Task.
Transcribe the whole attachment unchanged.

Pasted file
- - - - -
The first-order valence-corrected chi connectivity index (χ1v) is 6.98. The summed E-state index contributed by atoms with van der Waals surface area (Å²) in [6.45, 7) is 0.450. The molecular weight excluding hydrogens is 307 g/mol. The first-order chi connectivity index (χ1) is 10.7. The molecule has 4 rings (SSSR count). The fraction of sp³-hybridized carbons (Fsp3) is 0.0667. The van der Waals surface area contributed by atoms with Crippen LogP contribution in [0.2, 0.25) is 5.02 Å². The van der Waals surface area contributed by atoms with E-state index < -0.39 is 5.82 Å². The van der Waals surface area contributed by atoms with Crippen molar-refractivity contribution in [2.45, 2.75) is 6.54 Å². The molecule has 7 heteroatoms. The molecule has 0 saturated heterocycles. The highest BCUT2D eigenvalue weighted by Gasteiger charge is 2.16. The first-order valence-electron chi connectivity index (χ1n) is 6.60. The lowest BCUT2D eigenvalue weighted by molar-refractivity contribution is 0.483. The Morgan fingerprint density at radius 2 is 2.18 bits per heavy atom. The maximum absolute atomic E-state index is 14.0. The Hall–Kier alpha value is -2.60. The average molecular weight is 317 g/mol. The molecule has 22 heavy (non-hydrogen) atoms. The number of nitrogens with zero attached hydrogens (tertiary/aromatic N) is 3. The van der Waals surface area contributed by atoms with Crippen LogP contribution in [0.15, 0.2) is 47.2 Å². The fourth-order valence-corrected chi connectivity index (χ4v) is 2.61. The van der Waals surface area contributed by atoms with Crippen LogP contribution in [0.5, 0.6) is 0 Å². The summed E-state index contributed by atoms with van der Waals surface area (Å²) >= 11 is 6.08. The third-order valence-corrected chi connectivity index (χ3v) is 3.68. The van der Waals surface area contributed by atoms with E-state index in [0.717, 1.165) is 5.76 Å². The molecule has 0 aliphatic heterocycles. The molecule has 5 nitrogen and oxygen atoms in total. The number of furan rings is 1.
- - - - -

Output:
The first-order valence-corrected chi connectivity index (χ1v) is 6.98. The summed E-state index contributed by atoms with van der Waals surface area (Å²) in [6.45, 7) is 0.450. The molecular weight excluding hydrogens is 307 g/mol. The first-order chi connectivity index (χ1) is 10.7. The molecule has 4 rings (SSSR count). The fraction of sp³-hybridized carbons (Fsp3) is 0.0667. The van der Waals surface area contributed by atoms with Crippen LogP contribution in [0.2, 0.25) is 5.02 Å². The van der Waals surface area contributed by atoms with E-state index < -0.39 is 5.82 Å². The van der Waals surface area contributed by atoms with Crippen molar-refractivity contribution in [2.45, 2.75) is 6.54 Å². The molecule has 7 heteroatoms. The molecule has 0 saturated heterocycles. The highest BCUT2D eigenvalue weighted by Gasteiger charge is 2.16. The first-order valence-electron chi connectivity index (χ1n) is 6.60. The lowest BCUT2D eigenvalue weighted by molar-refractivity contribution is 0.483. The Morgan fingerprint density at radius 2 is 2.18 bits per heavy atom. The maximum absolute atomic E-state index is 14.0. The Hall–Kier alpha value is -2.60. The average molecular weight is 317 g/mol. The molecule has 22 heavy (non-hydrogen) atoms. The number of nitrogens with zero attached hydrogens (tertiary/aromatic N) is 3. The van der Waals surface area contributed by atoms with Crippen LogP contribution in [0.15, 0.2) is 47.2 Å². The fourth-order valence-corrected chi connectivity index (χ4v) is 2.61. The van der Waals surface area contributed by atoms with Crippen LogP contribution in [0.5, 0.6) is 0 Å². The summed E-state index contributed by atoms with van der Waals surface area (Å²) >= 11 is 6.08. The third-order valence-corrected chi connectivity index (χ3v) is 3.68. The van der Waals surface area contributed by atoms with E-state index in [0.717, 1.165) is 5.76 Å². The molecule has 0 aliphatic heterocycles. The molecule has 5 nitrogen and oxygen atoms in total. The number of furan rings is 1.